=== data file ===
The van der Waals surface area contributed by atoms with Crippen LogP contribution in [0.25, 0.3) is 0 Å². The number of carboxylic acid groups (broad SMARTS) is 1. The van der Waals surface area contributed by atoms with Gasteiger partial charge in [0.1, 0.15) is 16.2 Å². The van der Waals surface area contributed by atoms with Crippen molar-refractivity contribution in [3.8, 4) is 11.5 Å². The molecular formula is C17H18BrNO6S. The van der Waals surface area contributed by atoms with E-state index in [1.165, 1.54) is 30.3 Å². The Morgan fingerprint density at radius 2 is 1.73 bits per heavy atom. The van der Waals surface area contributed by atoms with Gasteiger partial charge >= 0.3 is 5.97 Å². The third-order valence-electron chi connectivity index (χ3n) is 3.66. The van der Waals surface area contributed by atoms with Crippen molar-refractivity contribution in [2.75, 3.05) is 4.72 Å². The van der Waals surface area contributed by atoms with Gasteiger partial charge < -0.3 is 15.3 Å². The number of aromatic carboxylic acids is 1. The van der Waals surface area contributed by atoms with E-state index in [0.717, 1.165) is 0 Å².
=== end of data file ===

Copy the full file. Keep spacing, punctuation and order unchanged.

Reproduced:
The van der Waals surface area contributed by atoms with Crippen LogP contribution in [0.25, 0.3) is 0 Å². The number of carboxylic acid groups (broad SMARTS) is 1. The van der Waals surface area contributed by atoms with Gasteiger partial charge in [0.1, 0.15) is 16.2 Å². The van der Waals surface area contributed by atoms with Crippen molar-refractivity contribution in [3.8, 4) is 11.5 Å². The molecular formula is C17H18BrNO6S. The van der Waals surface area contributed by atoms with E-state index in [1.165, 1.54) is 30.3 Å². The Morgan fingerprint density at radius 2 is 1.73 bits per heavy atom. The van der Waals surface area contributed by atoms with Gasteiger partial charge >= 0.3 is 5.97 Å². The third-order valence-electron chi connectivity index (χ3n) is 3.66. The van der Waals surface area contributed by atoms with Crippen molar-refractivity contribution in [2.75, 3.05) is 4.72 Å². The van der Waals surface area contributed by atoms with Gasteiger partial charge < -0.3 is 15.3 Å². The number of aromatic carboxylic acids is 1. The van der Waals surface area contributed by atoms with E-state index in [0.717, 1.165) is 0 Å².